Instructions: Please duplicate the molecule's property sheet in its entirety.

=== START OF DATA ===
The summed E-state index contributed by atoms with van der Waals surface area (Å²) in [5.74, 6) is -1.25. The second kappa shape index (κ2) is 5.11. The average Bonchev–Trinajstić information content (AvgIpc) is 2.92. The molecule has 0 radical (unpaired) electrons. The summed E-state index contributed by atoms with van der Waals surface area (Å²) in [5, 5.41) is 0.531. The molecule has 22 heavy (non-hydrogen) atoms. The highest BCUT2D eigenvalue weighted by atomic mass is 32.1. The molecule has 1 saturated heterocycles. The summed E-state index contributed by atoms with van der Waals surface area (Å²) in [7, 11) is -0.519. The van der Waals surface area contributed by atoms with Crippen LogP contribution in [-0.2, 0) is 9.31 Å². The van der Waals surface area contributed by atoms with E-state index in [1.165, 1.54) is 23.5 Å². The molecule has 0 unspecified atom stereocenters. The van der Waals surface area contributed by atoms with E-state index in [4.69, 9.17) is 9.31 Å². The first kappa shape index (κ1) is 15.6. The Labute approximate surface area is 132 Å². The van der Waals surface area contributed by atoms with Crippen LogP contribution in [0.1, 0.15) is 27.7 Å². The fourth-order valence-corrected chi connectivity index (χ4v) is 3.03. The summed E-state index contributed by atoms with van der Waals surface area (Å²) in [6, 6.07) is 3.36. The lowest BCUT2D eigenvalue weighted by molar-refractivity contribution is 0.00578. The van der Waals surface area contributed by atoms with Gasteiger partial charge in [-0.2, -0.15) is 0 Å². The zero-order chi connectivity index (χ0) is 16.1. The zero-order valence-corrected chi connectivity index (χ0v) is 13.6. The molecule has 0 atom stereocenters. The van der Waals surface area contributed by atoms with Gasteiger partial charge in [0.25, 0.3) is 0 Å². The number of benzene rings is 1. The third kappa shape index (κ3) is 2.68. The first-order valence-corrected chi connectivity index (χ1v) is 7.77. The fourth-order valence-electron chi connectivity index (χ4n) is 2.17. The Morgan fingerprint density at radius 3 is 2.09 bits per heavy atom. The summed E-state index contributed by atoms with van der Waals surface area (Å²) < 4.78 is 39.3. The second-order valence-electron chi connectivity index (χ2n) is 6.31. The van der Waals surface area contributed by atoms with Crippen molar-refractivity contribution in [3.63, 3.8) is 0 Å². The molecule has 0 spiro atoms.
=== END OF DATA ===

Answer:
The summed E-state index contributed by atoms with van der Waals surface area (Å²) in [5.74, 6) is -1.25. The second kappa shape index (κ2) is 5.11. The average Bonchev–Trinajstić information content (AvgIpc) is 2.92. The molecule has 0 radical (unpaired) electrons. The summed E-state index contributed by atoms with van der Waals surface area (Å²) in [5, 5.41) is 0.531. The molecule has 22 heavy (non-hydrogen) atoms. The highest BCUT2D eigenvalue weighted by atomic mass is 32.1. The molecule has 1 saturated heterocycles. The summed E-state index contributed by atoms with van der Waals surface area (Å²) in [7, 11) is -0.519. The van der Waals surface area contributed by atoms with Crippen LogP contribution in [-0.2, 0) is 9.31 Å². The van der Waals surface area contributed by atoms with E-state index in [1.165, 1.54) is 23.5 Å². The molecule has 0 unspecified atom stereocenters. The van der Waals surface area contributed by atoms with E-state index in [4.69, 9.17) is 9.31 Å². The first kappa shape index (κ1) is 15.6. The Labute approximate surface area is 132 Å². The van der Waals surface area contributed by atoms with Crippen LogP contribution in [0.1, 0.15) is 27.7 Å². The fourth-order valence-corrected chi connectivity index (χ4v) is 3.03. The summed E-state index contributed by atoms with van der Waals surface area (Å²) in [6, 6.07) is 3.36. The lowest BCUT2D eigenvalue weighted by molar-refractivity contribution is 0.00578. The van der Waals surface area contributed by atoms with Gasteiger partial charge in [-0.2, -0.15) is 0 Å². The zero-order chi connectivity index (χ0) is 16.1. The zero-order valence-corrected chi connectivity index (χ0v) is 13.6. The molecule has 0 atom stereocenters. The van der Waals surface area contributed by atoms with Gasteiger partial charge in [0.25, 0.3) is 0 Å². The number of benzene rings is 1. The third kappa shape index (κ3) is 2.68. The first-order valence-corrected chi connectivity index (χ1v) is 7.77. The fourth-order valence-electron chi connectivity index (χ4n) is 2.17. The Morgan fingerprint density at radius 3 is 2.09 bits per heavy atom. The summed E-state index contributed by atoms with van der Waals surface area (Å²) < 4.78 is 39.3. The second-order valence-electron chi connectivity index (χ2n) is 6.31. The van der Waals surface area contributed by atoms with Crippen molar-refractivity contribution in [3.63, 3.8) is 0 Å². The molecule has 0 spiro atoms.